Kiss Kiss Bang Bang
WHAT'S IT ABOUT?
Screenwriter Shane Black, the mind behind such films as LETHAL WEAPON and THE LAST BOY SCOUT, makes his directorial debut with a film about a small time hood that gets mistaken for an actor. Teaming up with a real detective, who is a technical advisor for a film, the fake and real detective try to solve a murder, win the heart of the girl, and spew some witty banter while trying not to get killed in the process.
IS IT A GOOD MOVIE?
Shane Black has created some very original characters over the span of his very short and high profile career, plus his knack for creating very quick and memorable dialogue is a rare gift. Directing, while in the same artistic field as writing, is a whole other ball game and since Black is making his debut here, there are a few obvious flaws in his tapestry. Black shows clear signs of a rookie, or at least one not seasoned enough to understand that certain devices come across as just that Ė devices. His overuse of title cards, that annoying frame film stop gag, and sometimes heavy handed way that he treats the audience, are glowing reminders that the film has been directed by a newbie. Which is a shame, because as a film, KISS KISS BANG BANG isnít all that bad. It certainly looks terrific, capturing that classic Joel Silver-esk look (could be because of Silver who produced this one, or maybe Cinematographer Michael Barrett), the script and dialogue are top notch as always (minus the few times Black goes overboard with the obvious), and the work by everyone involved is really good. But those stupid cool-just-to-be-cool tactics at times ripped me right out of the compelling world that Black was trying so hard to immerse me in. Jarring may be cool in Blackís world, but in the cinematic one itís death.
As previously stated, everyoneís work here is cool and methodic, riding parallel to Blackís slick writing style. Downey Jr. has never been better, as an aging man in desperate need of a reason to live, with Kilmer doing his best comedic work since the old days of REAL GENIUS (but more somber!), but the real compelling work here is by actress Michelle Monaghan, who combines both a feistiness and glowing magnetic quality that is rarely seen anymore. The three leads seem to have a skill with Blackís words and the teaming is a perfect fit. Itís just too bad that Black didnít trust himself enough (or was maybe wanting to appear so cool as not to care) to let the film flow like a story, not like a large inside joke. Take heed of the title of your own film Shane Ė a little kiss kiss, a little bang bang, mixed with your magical words is more then enough to make it good ride.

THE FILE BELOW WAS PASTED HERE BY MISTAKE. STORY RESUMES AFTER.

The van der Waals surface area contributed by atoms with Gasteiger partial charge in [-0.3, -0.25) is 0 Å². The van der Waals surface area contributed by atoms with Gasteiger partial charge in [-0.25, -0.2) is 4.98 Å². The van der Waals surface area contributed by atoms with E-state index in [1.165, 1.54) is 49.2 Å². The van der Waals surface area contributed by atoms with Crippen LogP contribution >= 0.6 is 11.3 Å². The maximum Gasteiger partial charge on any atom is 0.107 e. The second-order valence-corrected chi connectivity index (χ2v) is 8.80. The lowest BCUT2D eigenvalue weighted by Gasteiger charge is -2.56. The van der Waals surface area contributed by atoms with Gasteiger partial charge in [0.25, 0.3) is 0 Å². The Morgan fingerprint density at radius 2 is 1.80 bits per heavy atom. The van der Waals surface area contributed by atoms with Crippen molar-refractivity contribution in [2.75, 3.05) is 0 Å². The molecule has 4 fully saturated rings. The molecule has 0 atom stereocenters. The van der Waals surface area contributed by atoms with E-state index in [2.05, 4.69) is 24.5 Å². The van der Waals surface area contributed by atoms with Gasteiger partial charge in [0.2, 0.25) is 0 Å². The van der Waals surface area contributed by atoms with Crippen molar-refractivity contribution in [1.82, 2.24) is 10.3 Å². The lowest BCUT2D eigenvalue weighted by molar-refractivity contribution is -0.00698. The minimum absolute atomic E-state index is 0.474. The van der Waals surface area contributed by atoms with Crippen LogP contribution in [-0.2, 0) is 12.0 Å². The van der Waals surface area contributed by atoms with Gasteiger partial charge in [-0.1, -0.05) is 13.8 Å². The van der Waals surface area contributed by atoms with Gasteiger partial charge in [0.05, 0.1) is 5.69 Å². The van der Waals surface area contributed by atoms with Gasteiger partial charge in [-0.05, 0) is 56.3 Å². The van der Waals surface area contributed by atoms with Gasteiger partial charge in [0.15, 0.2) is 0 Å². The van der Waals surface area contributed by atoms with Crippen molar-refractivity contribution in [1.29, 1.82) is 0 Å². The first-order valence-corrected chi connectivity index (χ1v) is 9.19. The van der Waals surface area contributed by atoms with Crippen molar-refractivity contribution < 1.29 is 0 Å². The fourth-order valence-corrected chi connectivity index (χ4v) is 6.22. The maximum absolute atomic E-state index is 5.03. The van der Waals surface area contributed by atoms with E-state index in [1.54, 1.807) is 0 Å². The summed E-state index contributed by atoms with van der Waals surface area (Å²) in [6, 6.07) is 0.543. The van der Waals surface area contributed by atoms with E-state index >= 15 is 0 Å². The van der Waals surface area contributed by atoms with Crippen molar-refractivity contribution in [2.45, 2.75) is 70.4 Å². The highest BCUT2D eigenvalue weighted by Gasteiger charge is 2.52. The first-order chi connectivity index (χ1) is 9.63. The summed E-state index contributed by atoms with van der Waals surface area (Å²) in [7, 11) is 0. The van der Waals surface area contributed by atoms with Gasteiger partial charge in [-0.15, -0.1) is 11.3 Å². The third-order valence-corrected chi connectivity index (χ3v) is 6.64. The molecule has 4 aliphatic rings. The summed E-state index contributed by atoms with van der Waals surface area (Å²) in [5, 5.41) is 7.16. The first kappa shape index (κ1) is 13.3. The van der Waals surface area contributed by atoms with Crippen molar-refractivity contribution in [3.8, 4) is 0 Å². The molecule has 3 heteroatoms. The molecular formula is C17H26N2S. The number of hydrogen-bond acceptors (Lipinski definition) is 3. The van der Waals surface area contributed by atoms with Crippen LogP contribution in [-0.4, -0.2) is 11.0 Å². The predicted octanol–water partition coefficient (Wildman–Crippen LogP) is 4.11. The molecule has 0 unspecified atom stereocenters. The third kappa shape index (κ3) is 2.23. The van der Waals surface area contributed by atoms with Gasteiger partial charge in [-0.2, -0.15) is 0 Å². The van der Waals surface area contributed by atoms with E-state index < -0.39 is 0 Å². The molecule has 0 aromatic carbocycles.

Commentary (with Director Shane Black and actors Robert Downey Jr. and Val Kilmer): What is less about the film itself, but rather the personalities of the commentators, could have been a bore-fest. But with a somber Black, a reactionary Downey Jr. and a wise cracking Kilmer, this one is actually a fun listen. And while I would definitely have liked a brutal and honest by himself Shane Black commentary, this one will do!
Gag Reel (4:18): A lot of great Kilmer riffing, which makes one nostalgic for the old TOP SECRET! days.
Plus there is also an original Theatrical Trailer. (Again, I donít count those damn forced trailers!)
Hopefully over time, brilliant writer Shane Black will develop a directorial style that will match his terrific writing. KISS KISS BANG BANG is a film with great elements that is unfortunately wrapped in a sheet of cool-just-to-be-cool gimmicks which wreck a film that is actually really good. Black should learn from some of the masters who have previously helmed his work, keep the good, trim the fat.